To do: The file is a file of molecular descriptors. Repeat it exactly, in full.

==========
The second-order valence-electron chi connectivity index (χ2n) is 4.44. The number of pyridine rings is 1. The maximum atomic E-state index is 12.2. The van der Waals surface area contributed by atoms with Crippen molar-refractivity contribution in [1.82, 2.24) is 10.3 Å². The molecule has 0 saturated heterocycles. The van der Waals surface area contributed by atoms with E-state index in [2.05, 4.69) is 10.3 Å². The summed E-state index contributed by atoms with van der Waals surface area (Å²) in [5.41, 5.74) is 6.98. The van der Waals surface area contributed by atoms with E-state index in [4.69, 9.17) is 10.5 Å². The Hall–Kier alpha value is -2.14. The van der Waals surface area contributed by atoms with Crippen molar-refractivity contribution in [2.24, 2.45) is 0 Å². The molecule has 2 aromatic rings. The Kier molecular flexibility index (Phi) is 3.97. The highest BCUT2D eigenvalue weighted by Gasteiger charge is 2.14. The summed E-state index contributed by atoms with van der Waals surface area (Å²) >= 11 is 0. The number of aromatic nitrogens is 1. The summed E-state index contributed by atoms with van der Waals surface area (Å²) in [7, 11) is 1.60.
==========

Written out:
The second-order valence-electron chi connectivity index (χ2n) is 4.44. The number of pyridine rings is 1. The maximum atomic E-state index is 12.2. The van der Waals surface area contributed by atoms with Crippen molar-refractivity contribution in [1.82, 2.24) is 10.3 Å². The molecule has 0 saturated heterocycles. The van der Waals surface area contributed by atoms with E-state index in [2.05, 4.69) is 10.3 Å². The summed E-state index contributed by atoms with van der Waals surface area (Å²) in [5.41, 5.74) is 6.98. The van der Waals surface area contributed by atoms with E-state index in [4.69, 9.17) is 10.5 Å². The Hall–Kier alpha value is -2.14. The van der Waals surface area contributed by atoms with Crippen molar-refractivity contribution in [2.24, 2.45) is 0 Å². The molecule has 2 aromatic rings. The Kier molecular flexibility index (Phi) is 3.97. The highest BCUT2D eigenvalue weighted by Gasteiger charge is 2.14. The summed E-state index contributed by atoms with van der Waals surface area (Å²) >= 11 is 0. The number of aromatic nitrogens is 1. The summed E-state index contributed by atoms with van der Waals surface area (Å²) in [7, 11) is 1.60.